My company has a special relationship with the Massachusetts Maritime Academy that includes helping train new cadets as they go on Sea Term every Winter. I have had the privilege of conducting packing and gasketing training on their ship twice – once in 2011 and the later in 2016.
The 2016 trip started by meeting the ship on the pacific side of Costa Rica in Punta Arenas. The ship then traveled down the pacific coast and through the Panama Canal until it stopped in Aruba. Here I ended my training as the ship headed north back to Cape Cod.
I thoroughly enjoyed these trips and met some amazing people on board. Below are some of the highlights of this trip:
** The TS Kennedy on the docks in Punta Arenas.
** The sunset from the Docks before we left.
** Panoramic of the ship while anchor dropped in the harbor before going through the Canal. Many ships are in a holding pattern until approved to go through.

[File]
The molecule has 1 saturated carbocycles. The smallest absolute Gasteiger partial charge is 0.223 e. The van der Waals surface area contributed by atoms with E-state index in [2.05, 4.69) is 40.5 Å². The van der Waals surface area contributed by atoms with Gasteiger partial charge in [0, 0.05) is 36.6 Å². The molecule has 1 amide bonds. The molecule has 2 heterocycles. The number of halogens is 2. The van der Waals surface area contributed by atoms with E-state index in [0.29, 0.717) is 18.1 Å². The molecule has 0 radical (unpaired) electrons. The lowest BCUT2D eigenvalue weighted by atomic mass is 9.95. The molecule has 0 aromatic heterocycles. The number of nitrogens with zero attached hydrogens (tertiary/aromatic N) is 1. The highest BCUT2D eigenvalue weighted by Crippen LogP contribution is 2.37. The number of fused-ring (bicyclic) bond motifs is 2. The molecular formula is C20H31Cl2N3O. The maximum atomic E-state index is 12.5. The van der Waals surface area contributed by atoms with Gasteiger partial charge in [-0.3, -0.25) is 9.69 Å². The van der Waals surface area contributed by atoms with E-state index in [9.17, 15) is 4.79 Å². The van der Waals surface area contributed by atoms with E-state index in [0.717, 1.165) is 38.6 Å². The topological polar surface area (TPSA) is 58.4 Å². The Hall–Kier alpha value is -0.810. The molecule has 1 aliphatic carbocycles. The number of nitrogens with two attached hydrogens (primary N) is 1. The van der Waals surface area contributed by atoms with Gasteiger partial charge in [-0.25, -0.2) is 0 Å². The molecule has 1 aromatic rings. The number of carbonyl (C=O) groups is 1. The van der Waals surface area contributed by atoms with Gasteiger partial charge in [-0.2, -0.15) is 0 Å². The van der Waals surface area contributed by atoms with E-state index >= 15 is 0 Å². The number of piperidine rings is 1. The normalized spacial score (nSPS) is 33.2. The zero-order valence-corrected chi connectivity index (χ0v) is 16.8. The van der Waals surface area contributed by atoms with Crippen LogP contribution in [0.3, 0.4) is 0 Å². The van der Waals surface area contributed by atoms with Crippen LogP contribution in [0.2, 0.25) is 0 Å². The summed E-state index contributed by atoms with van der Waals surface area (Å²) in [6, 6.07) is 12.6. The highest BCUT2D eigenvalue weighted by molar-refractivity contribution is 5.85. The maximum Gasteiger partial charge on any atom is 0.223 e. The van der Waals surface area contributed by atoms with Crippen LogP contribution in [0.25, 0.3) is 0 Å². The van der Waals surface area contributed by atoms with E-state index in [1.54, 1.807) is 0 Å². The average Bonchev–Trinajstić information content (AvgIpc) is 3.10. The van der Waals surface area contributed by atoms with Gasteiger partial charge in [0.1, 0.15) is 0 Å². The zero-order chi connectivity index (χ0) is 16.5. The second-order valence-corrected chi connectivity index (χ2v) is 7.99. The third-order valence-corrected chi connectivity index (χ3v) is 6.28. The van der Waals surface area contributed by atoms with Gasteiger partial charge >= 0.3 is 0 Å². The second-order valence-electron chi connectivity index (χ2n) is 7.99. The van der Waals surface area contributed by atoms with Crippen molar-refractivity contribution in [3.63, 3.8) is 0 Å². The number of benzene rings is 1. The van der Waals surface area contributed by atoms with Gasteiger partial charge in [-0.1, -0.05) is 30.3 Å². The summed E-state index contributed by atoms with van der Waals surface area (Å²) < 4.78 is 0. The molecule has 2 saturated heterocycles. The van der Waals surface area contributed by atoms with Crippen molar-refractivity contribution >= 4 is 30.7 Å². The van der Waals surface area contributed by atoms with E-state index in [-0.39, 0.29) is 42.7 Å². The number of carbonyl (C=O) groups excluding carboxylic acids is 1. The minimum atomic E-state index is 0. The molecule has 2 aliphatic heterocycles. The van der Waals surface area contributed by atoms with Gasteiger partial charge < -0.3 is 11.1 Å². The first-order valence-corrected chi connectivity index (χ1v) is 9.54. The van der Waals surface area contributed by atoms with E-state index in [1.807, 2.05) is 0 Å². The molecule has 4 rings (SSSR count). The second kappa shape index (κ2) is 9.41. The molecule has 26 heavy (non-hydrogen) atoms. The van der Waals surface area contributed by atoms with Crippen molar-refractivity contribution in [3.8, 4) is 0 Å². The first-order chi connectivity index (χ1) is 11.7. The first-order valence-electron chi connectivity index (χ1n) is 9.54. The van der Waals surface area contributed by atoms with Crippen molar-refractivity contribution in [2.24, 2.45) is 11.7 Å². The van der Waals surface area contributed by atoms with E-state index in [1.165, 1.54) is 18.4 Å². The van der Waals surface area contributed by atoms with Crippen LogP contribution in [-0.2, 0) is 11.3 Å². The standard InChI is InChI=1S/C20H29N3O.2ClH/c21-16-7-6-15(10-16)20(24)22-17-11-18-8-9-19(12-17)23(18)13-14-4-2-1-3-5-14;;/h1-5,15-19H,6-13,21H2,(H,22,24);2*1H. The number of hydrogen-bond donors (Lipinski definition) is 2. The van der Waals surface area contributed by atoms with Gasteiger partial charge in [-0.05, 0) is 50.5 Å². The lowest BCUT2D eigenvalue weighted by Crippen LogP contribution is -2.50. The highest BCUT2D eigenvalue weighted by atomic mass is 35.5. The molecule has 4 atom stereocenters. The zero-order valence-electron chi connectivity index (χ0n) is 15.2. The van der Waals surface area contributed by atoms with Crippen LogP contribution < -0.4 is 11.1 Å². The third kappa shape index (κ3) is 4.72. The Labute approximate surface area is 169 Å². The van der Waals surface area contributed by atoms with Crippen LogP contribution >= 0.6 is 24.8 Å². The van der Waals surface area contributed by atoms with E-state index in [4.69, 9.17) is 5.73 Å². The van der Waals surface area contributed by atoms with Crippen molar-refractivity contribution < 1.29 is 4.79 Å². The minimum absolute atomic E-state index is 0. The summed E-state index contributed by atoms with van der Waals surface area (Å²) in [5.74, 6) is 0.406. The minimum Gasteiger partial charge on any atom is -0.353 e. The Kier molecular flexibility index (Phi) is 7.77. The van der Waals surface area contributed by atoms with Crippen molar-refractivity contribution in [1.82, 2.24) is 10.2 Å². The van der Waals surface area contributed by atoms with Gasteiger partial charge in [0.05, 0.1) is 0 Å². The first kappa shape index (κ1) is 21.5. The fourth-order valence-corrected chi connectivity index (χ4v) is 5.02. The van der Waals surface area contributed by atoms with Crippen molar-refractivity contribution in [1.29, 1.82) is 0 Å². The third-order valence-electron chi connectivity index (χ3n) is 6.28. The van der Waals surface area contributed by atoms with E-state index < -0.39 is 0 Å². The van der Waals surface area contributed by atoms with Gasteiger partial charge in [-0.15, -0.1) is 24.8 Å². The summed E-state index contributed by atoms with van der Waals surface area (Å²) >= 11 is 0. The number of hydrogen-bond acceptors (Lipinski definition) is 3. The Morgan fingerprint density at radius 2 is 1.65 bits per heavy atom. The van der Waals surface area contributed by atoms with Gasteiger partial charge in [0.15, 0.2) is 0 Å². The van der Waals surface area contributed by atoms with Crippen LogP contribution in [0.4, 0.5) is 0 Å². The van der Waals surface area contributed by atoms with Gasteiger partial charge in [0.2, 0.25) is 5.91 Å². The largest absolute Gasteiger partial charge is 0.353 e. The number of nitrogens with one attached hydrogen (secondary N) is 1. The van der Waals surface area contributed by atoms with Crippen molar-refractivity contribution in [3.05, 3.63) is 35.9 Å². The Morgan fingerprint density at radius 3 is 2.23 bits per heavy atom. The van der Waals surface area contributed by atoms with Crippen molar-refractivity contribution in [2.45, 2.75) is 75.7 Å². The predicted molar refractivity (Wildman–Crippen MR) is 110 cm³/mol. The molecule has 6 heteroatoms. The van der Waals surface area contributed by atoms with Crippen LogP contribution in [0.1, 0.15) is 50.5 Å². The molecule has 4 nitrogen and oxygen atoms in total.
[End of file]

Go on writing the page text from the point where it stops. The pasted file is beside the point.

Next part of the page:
** We hit some rough seas leaving the Canal on the Atlantic side; here is showing you how much the curtain is moving as the ship goes through the waves. The TS Kennedy is not like a cruise ship – it does not have any stabilzers to keep the ship for going from side to side.
**I photo of myself right after doing the fire drill on board the ship. ** Coming into Aruba.
I had a great time working with the people of the MMA and and very thankful I could provide training to such a great group while enjoying their hospitality on board their world class training ship.
I was listening to my Amazon music collection last week and to my surprise I found this old live Talking Heads album was on Amazon Prime Music!